Anemia in an elderly age group is a common clinical condition, especially in hospitalized geriatric patients leading to a marked increase in their morbidity and mortality.[11] Common symptoms of anemia are non-specific and often mimic the features of normal aging process and hence remain undiagnosed. In elderly individuals, anemia is often manifestation of underlying co-morbid conditions which may deteriorate the quality of life. Pattern of anemia can reflect the underlying disease etiology. Hence, an early diagnosis of anemia including morphological pattern is of critical importance in geriatric population. The most common cause of elderly anemia is anemia of chronic disease (ACD) (30-45%) associated with chronic infections and inflammatory conditions like tuberculosis, infective endocarditis, chronic urinary tract infections, osteoarthritis and rheumatoid arthritis. About two-thirds of these cases present with normocytic-normochromic anemia, whereas one-third of them present with microcytic anemia. ACD is followed by anemia of nutritional deficiency like iron, vitamin B-12 and folic acid deficiency. Ten percent of anemia in geriatric population is associated with haematological malignancies like chronic lymphocytic leukaemia/lymphoma and myelodysplastic syndrome (MDS). Instead of thorough investigation, no cause can be identified in 15-25% of cases of elderly anemia.[12] Iron deficiency anemia (IDA) can be confirmed by estimation of serum ferritin, total iron binding capacity (TIBC) and serum iron in adjunct with microcytic picture in peripheral blood smear. In geriatric population, IDA is often associated with gastric or colon carcinoma. Vitamin B12 and folic acid deficiency and MDS often presented with macrocytic anemia. Presence of immature white cells, nucleated red blood cells and pancytopenia may indicate underlying MDS and necessitates bone marrow study. Anemia of chronic kidney disease (CKD) is another important cause geriatric anemia which may be suspected in patients with normocytic-normochromic anemia with glomerular filtration rate (GFR) <60 ml/min.[13] The present study was conducted to evaluate the pattern of anemia in geriatric age groups, which may help in early diagnosis of anemia and detection of potentially treatable underlying co-morbid conditions at an earlier stage. In the current study, most of the participants (60.29%) were in the age group of 60-69 years. This finding was in concordance with the study done by Choukimath SM et al.,[2] Bhasin et al.,[7] and Jain V et al.[9] A slight female preponderance was noted among geriatric anemic subjects with a ratio of 1.9:1 in this study. Similar observation was noted by Jadhav M et al.[14] and Singhal S et al.[15] who also found a female preponderance among anemic geriatric population. However, this finding was contradicted by Guralnik et al.[16] who found male preponderance in their study. Petrosyan I et al.[17] also found male preponderance among anemic subjects in the age group of 60-69 years with a male to female ratio of 1.14:1. Similar observation was recorded by Price EA et al.[18], Tay MRJ et al.,[19] Bang SM et al.[20] Contreras MM et al.[21] and Sherawat et al.[22] also recorded male to female ratio of 1.3:1 in their study. This variation in gender distribution among anemic elderly population may be due to the fact that male patients often approach to the hospital for their health-related problems more frequently than females in different geographic locations of the world and also in different regions of the same country. Most of the participants (48.02%) were found to have mild anemia in this study followed by moderate (46.93%) and severe (5.05%) anemia [Table 1]. Singh R et al.[3] also found mild anemia of Hb <10 g/dl in 67.3% of geriatric anemic population. Previous studies by Petrosyan I et al.,[17] Hafiz F et al.,[23] Cherian M et al.,[24] and Melku M et al.[25] also found majority of the elderly participants as having mild anemia. However, other studies by Singhal et al.[15] and Sherawat et al.[22] noted moderate anemia as the most common degree of anemia. It should be noted that even mild degree of anemia in geriatric age groups may adversely affect the life expectancy and quality of life in this age group, and hence, it should not be neglected as normal physiological aging process.[26] In the present study, mean Hb, MCH and MCHC were found to be significantly lower in geriatric female subjects compared to males (P < 0.05). However, no statistically significant difference in mean MCV and RDW-CV was noted among male and female participants [Table 2]. Again, Pearson correlation test showed that Hb level has a small but significant negative correlation with an increase in age in female participants (r = −0.207; P = 0.01), whereas in case of male participants, this test indicates a non-significant very small negative relationship between age and Hb level (r = −0.05; P = 0.57). In the current study, the majority of participants (74.73%) showed normocytic and normochromic anemia in both male and female subjects followed by microcytic and hypochromic type, encompassing that 18.77% of the participants and rest 6.5% of the participants showed macrocytic type of anemia [Figure 3]. Hence, it was concluded that normocytic and normochromic types are the most common morphological pattern of anemia in elderly individuals. Similar observation was recorded by Singh R et al.[3] who also found normocytic normochromic anemia in majority of elderly of both the sexes constituting 37.68% of total anemic patients followed by microcytic hypochromic (31.88%) and macrocytic (4.35%) type. Saurabh R Shrivastava et al.[27] also found normocytic normchromic anemia in majority of geriatric patients (69.8%) followed by microcytic hypochromic type (11.6%). Jain V et al.[9] noted normocytic-normochromic, microcytic-hypochromic and macrocytic anemia in 64%, 30.66% and 5.33% of geriatric anemic subjects, respectively. Again the distribution of normocytic normochromic anemia among male and female patients was found to be 76.99% and 72.84%, respectively, in this study, whereas those of microcytic-hypochromic were recorded to be 15.87% and 21.19% of male and female population, respectively. This observation was comparable to previous studies done by Ania et al.[28] and S. Amarneel et al.[29] Ania et al. observed normocytic-normochromic anemia in 83% of male and 80% of female when microcytic-hypochromic pattern was recorded in 14% of males and 16% of females. S. Amarneel et al. noted that 41.6% of male compared to 33.33% of female geriatric patients had normocytic normochromic anemia and 16.66% of male compared to 20% of female participants had microcytic hypochromic anemia. In contrast, Sherawat et al.,[22] Patel S et al.[30] and Mukaya et al.[31] recorded microcytic hypochromic anemia as the predominant morphological type among geriatric age groups constituting 42%, 72% and 54% of cases, respectively.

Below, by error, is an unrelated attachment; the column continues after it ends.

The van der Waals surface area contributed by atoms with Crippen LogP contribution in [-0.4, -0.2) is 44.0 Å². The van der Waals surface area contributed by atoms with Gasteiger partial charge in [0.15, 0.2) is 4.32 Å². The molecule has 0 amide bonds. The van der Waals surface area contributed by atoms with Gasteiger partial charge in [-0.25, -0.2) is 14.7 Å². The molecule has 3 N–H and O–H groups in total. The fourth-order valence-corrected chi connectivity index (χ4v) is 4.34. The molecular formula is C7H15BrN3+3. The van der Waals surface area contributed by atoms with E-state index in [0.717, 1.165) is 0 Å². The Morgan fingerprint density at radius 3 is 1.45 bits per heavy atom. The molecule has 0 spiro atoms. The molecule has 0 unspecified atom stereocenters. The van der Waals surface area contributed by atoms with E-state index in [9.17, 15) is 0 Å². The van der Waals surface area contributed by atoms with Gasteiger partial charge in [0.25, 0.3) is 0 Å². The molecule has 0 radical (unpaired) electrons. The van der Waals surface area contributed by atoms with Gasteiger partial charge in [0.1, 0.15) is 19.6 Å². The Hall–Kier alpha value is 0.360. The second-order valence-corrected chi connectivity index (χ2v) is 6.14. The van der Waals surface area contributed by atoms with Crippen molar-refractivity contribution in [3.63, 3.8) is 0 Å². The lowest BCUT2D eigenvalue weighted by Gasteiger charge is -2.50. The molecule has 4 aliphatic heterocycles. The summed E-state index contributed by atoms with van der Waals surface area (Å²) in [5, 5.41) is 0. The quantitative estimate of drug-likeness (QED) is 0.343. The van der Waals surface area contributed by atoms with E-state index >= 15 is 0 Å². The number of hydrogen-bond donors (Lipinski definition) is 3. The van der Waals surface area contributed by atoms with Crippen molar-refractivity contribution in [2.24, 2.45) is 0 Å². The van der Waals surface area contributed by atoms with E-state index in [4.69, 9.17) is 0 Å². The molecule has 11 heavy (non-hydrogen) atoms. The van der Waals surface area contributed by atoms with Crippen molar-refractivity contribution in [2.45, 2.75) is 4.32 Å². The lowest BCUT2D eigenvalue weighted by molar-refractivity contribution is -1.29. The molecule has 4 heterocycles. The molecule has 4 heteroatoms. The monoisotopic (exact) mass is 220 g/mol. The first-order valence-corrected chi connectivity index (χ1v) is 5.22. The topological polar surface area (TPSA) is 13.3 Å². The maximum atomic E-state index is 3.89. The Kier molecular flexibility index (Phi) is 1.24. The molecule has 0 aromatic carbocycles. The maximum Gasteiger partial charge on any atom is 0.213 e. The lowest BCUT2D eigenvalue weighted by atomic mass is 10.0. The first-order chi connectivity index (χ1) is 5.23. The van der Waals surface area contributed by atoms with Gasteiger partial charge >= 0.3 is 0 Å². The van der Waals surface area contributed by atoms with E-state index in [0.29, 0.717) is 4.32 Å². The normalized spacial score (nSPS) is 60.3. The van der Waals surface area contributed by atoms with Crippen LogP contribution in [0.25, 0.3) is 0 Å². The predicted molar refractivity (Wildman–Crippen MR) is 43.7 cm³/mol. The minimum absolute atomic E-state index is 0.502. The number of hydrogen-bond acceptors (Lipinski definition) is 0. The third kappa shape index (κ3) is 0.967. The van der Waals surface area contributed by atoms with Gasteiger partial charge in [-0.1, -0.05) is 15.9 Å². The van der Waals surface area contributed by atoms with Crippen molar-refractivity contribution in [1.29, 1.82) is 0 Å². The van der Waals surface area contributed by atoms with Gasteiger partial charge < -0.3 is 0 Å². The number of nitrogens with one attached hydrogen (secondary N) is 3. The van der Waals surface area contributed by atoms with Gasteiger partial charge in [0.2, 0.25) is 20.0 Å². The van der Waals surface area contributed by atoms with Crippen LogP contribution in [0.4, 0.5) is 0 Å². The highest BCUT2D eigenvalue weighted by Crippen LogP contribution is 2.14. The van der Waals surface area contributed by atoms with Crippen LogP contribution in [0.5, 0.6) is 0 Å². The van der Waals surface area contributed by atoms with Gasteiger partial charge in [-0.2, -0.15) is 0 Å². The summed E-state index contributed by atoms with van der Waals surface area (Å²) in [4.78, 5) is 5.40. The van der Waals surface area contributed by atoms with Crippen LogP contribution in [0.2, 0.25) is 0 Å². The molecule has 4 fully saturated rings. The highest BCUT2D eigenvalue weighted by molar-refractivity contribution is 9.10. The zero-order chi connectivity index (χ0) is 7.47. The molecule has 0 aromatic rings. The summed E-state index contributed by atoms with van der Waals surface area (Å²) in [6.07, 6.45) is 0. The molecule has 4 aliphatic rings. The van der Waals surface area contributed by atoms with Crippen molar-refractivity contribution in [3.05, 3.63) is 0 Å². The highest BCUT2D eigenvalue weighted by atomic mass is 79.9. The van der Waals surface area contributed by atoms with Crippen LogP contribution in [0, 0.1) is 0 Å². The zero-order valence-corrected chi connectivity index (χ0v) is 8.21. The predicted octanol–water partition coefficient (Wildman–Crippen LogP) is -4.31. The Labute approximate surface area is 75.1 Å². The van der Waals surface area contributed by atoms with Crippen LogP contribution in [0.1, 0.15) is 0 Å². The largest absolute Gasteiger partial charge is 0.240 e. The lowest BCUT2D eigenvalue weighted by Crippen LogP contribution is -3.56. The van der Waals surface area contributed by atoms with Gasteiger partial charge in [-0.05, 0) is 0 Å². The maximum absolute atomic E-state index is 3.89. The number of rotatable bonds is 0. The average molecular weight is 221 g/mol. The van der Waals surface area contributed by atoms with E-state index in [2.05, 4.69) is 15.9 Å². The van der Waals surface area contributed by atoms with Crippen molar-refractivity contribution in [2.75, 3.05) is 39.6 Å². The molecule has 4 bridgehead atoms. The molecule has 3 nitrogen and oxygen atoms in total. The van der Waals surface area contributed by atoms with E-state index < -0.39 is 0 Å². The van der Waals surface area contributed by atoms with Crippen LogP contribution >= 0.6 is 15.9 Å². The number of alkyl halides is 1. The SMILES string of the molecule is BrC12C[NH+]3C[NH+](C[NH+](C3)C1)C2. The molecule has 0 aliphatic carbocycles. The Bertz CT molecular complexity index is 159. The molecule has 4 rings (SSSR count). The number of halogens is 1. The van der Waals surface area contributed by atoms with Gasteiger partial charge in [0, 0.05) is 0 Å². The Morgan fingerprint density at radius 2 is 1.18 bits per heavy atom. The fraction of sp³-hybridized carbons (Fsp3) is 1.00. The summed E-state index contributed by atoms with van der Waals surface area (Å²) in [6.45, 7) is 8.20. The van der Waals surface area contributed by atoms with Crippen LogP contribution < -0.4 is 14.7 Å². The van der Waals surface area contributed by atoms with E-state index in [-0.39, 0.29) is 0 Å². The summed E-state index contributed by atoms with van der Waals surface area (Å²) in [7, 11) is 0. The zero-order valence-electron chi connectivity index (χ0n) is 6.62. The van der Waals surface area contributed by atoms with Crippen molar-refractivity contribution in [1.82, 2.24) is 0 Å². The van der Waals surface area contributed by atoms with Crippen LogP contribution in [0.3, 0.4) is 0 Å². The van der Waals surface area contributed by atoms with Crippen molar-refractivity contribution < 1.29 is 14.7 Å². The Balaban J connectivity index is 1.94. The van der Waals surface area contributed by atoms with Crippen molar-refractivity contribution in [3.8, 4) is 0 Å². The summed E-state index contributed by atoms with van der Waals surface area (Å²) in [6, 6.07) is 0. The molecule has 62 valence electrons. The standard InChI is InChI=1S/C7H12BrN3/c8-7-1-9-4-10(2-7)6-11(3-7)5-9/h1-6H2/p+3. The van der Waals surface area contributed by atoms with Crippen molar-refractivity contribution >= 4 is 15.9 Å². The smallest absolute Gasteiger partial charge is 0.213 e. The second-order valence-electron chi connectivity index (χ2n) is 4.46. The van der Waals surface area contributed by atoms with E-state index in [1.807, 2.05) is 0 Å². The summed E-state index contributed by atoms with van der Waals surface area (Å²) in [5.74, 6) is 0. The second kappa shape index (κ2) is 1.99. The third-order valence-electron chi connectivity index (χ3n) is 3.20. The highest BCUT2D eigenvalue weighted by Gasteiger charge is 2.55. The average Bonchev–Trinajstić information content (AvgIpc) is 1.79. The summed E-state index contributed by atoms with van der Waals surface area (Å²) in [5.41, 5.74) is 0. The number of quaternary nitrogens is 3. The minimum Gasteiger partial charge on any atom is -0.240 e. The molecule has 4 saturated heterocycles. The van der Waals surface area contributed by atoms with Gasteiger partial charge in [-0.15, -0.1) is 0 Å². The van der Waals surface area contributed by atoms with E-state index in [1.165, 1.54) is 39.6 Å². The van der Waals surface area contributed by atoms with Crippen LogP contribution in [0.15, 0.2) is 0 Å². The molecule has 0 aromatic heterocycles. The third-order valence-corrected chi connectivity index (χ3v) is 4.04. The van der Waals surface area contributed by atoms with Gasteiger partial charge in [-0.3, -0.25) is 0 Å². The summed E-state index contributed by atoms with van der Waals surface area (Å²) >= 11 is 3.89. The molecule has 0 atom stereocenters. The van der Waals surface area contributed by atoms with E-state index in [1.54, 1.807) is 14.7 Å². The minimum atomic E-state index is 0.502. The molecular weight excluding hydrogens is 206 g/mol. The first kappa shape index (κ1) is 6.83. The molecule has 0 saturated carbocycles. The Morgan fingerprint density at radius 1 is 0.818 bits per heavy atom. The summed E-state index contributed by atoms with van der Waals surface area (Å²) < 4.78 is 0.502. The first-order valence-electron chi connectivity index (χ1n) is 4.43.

Figure 3: Proportion of different morphologic types of anemia among study participants (n = 277)

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To summarize, the present study has highlighted the distribution of severity and morphological pattern of anemia in both male and female elderly individuals with mild degree of normocytic normochromic anemia being the most common type. The evaluation of morphological pattern may indicate the underlying cause of anemia and direct the appropriate way to further investigation and management subsequently.

Limitations of the study: It was a hospital-based cross-sectional study; hence, it may not truly represent the problem at community level, and etiology of geriatric anemia including necessary further work-up required subsequently based on the morphological pattern of anemia to arrive at a final diagnosis could not be evaluated in this study.


  Conclusion Top


Despite increasing awareness and advances in health care system, the geriatric anemia is often one of the most neglected health problems and remains inadequately investigated. Normocytic-normochromic anemia of mild degree was found to be the most common type of anemia among geriatric population. Determining morphological pattern of anemia may help in evaluating the underlying etiology which may ensure adequate management.

Declaration of patient consent

The authors certify that they have obtained all appropriate patient consent forms. In the form, the patient(s) has/have given his/her/their consent for his/her/their images and other clinical information to be reported in the journal. The patients understand that their names and initials will not be published and due efforts will be made to conceal their identity, but anonymity cannot be guaranteed.

Financial support and sponsorship

Nil.

Conflicts of interest

There are no conflicts of interest.